The Bank of Canada hid a digital easter-egg in its website displaying the new $10 bill, which was revealed on Thursday in Halifax and features Canadian civil rights icon Viola Desmond.
In the bank’s 3D display of the bill, which is available on its website, visitors are able to access a hidden video game.
The digital easter-egg can be accessed with just a few clicks of the “spin” button, which causes a modified version of Space Invaders, called Bank of Canada: Inflation Busters, to appear.
Playing through to the end of the game allows users to share their score on social media — and bring more people to the Bank of Canada’s website.
“The goal in our digital campaign for the new $10 was to drive different communities of interest to the note. That’s why the website breaks out all the elements of the note into different stories and images,” wrote Jeremy Harrison, Director of Communications for the Bank of Canada, in an email.
According to Harrison it took one of their junior developers 7 to 10 days to adapt an open source template and develop the easter egg.
When asked about whether it was appropriate to hide an easter egg behind a bill featuring a civil rights icon, Harrison said that they had a very powerful ceremony on Thursday that honoured the memory of Desmond.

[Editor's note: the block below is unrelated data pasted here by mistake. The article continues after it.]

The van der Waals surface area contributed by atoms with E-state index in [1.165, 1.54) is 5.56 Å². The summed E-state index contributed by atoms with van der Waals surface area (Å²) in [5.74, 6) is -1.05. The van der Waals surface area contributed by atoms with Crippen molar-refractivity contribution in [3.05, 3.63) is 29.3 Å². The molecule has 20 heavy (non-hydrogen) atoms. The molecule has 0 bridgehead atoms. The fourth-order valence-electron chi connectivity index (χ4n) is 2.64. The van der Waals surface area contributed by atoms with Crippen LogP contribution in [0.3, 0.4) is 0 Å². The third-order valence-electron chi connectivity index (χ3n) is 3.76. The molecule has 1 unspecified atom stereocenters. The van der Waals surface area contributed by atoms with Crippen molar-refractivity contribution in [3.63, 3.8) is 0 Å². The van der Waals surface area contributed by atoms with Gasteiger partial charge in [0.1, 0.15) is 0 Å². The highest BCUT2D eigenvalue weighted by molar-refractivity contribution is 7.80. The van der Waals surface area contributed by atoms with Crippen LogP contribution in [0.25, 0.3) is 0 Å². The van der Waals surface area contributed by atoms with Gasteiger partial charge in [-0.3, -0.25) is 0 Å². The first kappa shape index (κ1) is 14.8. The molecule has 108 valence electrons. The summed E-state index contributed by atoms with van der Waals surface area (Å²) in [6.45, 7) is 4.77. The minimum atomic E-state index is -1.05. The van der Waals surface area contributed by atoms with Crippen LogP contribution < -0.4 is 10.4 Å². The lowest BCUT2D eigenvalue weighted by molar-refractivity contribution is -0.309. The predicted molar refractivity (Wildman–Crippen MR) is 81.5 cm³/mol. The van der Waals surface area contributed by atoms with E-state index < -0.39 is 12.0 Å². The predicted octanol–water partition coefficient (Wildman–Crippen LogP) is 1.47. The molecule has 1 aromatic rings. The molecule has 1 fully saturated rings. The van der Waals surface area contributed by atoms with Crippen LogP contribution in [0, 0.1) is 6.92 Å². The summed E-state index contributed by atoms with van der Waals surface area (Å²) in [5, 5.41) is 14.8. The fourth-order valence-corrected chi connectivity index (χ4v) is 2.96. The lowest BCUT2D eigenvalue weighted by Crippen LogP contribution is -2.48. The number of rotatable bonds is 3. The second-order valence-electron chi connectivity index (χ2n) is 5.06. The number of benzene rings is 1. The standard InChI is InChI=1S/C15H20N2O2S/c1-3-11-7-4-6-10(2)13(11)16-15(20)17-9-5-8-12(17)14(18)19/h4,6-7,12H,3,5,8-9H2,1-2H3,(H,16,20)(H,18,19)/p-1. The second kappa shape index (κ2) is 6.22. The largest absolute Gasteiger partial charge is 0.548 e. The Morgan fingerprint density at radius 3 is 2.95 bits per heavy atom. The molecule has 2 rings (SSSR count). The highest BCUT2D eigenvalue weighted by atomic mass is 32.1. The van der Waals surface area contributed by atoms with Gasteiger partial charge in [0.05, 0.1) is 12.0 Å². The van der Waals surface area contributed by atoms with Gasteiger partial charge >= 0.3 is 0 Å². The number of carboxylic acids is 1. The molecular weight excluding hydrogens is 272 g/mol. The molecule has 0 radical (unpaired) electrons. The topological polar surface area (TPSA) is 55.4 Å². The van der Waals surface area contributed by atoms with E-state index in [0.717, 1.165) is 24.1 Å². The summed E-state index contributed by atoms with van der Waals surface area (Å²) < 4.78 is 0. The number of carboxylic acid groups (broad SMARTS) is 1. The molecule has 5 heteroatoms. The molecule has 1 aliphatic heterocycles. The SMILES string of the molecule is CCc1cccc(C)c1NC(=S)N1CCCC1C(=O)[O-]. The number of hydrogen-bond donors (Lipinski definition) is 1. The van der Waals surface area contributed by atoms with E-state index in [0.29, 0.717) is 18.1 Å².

“As I said, the ultimate goal of our communications campaign is to drive different communities of interest to the core Viola Desmond/rights and social justice story – a serious and important theme,” wrote Harrison.
“This Easter Egg is fully in service of that objective.”
The new bill
The new $10 bill was unveiled by Finance Minister Bill Morneau and Bank of Canada Governor Stephen Poloz.
The purple polymer bill – the first vertically oriented banknote issued in Canada – includes a portrait of Desmond and a historic map of north end Halifax on one side and the Canadian Museum for Human Rights in Winnipeg on the other.
“It was long past time for a banknote to feature an iconic Canadian woman,” Poloz said.
WATCH: $10 bill featuring Canadian civil rights icon Viola Desmond unveiled
Morneau said the deck was “doubly stacked” against Desmond because of her gender and the colour of her skin. He said she stood up for what she believed in and helped make the country a better place.
Desmond becomes the first black person – and the first non-royal woman – on a regularly circulating Canadian bank note.